Chile weren't even done, with Vargas adding a fourth goal and  Puch poetically finishing the scoring by adding his second before the match ended. Mexico couldn't even manage a consolation goal before the final whistle blew, and Chile are set for a semifinal match against Colombia, while another one of the pre-tournament favorites in Mexico are heading home early.

Mexico: Guillermo Ochoa; Pauil Aguillar, Nestor Araújo, Hector Moreno, Miguel Layún; Jesus Dueñas (Carlos Peña 46'), Andres Guardado; Hector Lozano (Raul Jimenez 46'), Miguel Herrera, Jesús Corona (Diego Reyes 61'); Javier Hernández

Goals: None

Chile: Claudio Bravo; Jose Fuenzalida, Gary Medel (Enzo Roco 60'), Gonzalo Jara, Jean Beausejour (Mark González 73'); Charles Aránguiz, Marcelo Díaz (Francisco Silva 57'), Arturo Vidal; Edson Puch, Eduardo Vargas, Alexis Sánchez

Goals: Puch (16', 87'), Vargas (44', 52', 57', 74'), Sánchez (49')

Three things we learned

Chile played so much faster than Mexico

A big factor of the ease in which Chile broke Mexico down in the first half was the pure speed with which they kept moving the ball through Mexico's lines. That's maybe an odd thing to think of, since in terms of pure running pace Mexico have Chile beat easily, but Chile moved the ball so fast between the lines that Mexico just couldn't keep up with them. They didn't dawdle on the ball, they didn't spend a ton of time passing back and forth -- when Chile saw their openings, they fired straight up and through them every time, and Mexico never had an answer for it.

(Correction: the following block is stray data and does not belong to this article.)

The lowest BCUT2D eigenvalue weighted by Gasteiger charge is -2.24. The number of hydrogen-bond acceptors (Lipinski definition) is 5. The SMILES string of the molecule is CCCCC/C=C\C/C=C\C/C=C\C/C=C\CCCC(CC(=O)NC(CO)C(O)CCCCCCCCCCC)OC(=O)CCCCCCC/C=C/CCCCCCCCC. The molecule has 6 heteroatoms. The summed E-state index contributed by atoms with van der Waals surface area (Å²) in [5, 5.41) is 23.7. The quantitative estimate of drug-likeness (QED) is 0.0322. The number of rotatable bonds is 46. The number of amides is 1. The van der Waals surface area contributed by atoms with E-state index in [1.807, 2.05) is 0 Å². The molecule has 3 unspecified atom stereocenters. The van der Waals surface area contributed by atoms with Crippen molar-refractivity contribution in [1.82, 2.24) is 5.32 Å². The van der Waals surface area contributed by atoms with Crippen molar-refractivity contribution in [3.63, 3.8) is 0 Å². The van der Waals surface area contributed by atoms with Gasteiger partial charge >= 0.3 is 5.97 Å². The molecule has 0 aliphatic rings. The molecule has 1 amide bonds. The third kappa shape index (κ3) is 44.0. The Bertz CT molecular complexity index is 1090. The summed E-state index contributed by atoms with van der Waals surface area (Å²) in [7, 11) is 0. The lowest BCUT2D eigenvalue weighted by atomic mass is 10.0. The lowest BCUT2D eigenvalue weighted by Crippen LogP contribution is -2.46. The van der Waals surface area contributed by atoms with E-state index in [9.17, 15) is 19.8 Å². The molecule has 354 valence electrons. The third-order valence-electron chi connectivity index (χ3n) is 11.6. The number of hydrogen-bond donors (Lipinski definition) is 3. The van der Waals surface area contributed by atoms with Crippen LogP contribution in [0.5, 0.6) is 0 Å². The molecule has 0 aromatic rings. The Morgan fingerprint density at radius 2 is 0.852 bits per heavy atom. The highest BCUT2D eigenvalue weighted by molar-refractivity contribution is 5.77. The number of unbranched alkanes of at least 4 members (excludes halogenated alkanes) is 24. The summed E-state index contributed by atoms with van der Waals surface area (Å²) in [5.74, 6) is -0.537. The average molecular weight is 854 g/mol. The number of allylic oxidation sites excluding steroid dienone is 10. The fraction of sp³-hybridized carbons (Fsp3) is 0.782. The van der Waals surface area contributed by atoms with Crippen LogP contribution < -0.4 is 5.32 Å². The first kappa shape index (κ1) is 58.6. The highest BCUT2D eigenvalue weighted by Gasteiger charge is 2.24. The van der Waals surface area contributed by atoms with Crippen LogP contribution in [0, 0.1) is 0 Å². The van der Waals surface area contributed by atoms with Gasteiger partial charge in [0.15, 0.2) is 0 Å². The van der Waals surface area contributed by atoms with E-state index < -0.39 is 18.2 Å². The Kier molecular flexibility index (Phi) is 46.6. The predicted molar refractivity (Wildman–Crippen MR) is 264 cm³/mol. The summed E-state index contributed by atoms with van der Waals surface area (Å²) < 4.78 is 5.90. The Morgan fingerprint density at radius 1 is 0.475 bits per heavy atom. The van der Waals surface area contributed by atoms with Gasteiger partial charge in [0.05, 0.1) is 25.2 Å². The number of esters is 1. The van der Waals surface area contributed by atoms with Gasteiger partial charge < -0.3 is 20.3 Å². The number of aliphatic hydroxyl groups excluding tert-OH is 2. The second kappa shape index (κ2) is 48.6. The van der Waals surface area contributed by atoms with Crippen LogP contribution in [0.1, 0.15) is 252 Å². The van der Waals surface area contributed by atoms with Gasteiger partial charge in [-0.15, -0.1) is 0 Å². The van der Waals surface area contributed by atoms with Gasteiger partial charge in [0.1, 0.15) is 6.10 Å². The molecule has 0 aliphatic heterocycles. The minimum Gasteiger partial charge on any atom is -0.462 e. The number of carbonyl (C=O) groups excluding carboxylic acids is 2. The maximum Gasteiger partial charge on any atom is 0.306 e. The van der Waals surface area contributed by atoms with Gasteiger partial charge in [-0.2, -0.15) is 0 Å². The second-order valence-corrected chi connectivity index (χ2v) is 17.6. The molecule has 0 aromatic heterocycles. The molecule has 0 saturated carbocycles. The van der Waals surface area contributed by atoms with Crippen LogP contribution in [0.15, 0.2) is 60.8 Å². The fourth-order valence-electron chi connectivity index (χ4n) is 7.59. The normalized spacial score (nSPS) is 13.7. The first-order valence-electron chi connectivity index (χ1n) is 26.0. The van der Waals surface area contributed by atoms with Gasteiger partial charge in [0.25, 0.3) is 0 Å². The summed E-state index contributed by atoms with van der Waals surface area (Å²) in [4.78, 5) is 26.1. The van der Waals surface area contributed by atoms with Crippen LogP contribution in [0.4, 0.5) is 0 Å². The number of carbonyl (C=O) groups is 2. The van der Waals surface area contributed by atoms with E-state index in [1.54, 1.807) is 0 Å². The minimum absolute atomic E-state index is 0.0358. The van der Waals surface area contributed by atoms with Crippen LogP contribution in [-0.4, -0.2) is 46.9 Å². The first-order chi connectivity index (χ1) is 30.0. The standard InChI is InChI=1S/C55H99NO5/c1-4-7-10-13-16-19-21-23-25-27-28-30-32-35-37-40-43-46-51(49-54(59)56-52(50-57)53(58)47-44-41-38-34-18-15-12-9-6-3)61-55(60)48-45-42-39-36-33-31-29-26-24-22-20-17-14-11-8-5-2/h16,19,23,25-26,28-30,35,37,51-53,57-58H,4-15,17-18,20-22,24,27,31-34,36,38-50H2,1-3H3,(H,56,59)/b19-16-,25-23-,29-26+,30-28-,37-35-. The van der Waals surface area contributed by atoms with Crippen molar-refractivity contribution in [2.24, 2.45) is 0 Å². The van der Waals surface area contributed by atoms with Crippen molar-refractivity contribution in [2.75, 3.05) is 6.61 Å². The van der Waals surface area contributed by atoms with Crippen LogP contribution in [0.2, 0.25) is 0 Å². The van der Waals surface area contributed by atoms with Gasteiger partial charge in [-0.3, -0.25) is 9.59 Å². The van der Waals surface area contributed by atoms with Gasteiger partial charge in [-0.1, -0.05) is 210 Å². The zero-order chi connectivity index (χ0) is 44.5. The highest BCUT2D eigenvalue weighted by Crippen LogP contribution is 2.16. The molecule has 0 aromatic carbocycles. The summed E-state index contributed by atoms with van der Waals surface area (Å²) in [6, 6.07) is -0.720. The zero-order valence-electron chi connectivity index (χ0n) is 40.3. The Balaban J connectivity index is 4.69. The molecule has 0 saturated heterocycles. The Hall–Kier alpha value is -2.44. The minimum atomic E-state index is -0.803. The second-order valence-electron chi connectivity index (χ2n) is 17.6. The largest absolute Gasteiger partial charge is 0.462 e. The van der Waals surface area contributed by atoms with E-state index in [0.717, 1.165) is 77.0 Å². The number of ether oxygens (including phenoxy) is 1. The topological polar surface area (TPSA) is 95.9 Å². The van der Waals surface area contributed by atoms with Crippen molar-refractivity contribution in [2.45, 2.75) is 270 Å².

Arturo Vidal is back -- and Chile will miss him against Colombia

Chile looked fairly mediocre early in the tournament thanks in large part to Arturo Vidal not really being, well, Arturo Vidal. He wasn't the hard-charging, free-flowing midfielder who made his name at Juventus -- he was the slow-footed, tentative midfielder who had such a bizarre season at Bayern Munich last season. Against Panama, though, we started to see signs that the real Vidal was coming back, and we definitely saw him back against Mexico. He absolutely dominated, flying up to disrupt Andres Guardado and crash the box, and then he'd fly back to keep Hector Herrera in his pocket with contemptuous ease.

Unfortunately, he picked up a yellow card for a late challenge in the first half, which will leave Vidal suspended against Colombia for accumulation. That means that Chile will be without one of their most important and influential players just as he's getting back into form, and that has to be a concern for Chile fans heading into a match against a very good Colombia team.

Juan Carlos Osorio got out-coached and El Tri couldn't cover for him this time

We've talked about it before in this tournament, but Mexico's manager hasn't been doing a terribly good job despite their results. Mexico's incredible talent has been able to cover for Osorio's tactical miscues so far, but against Chile that wasn't enough. This time, their opponents picked out their flaws and ruthlessly exploited them over and over again, and Mexico got utterly annihilated because of it. Osorio probably won't survive this loss with his job intact, and it's really, really hard to argue with that decision if it is indeed made -- especially after it looked like a number of Mexico's players pretty much quit on him in the second half.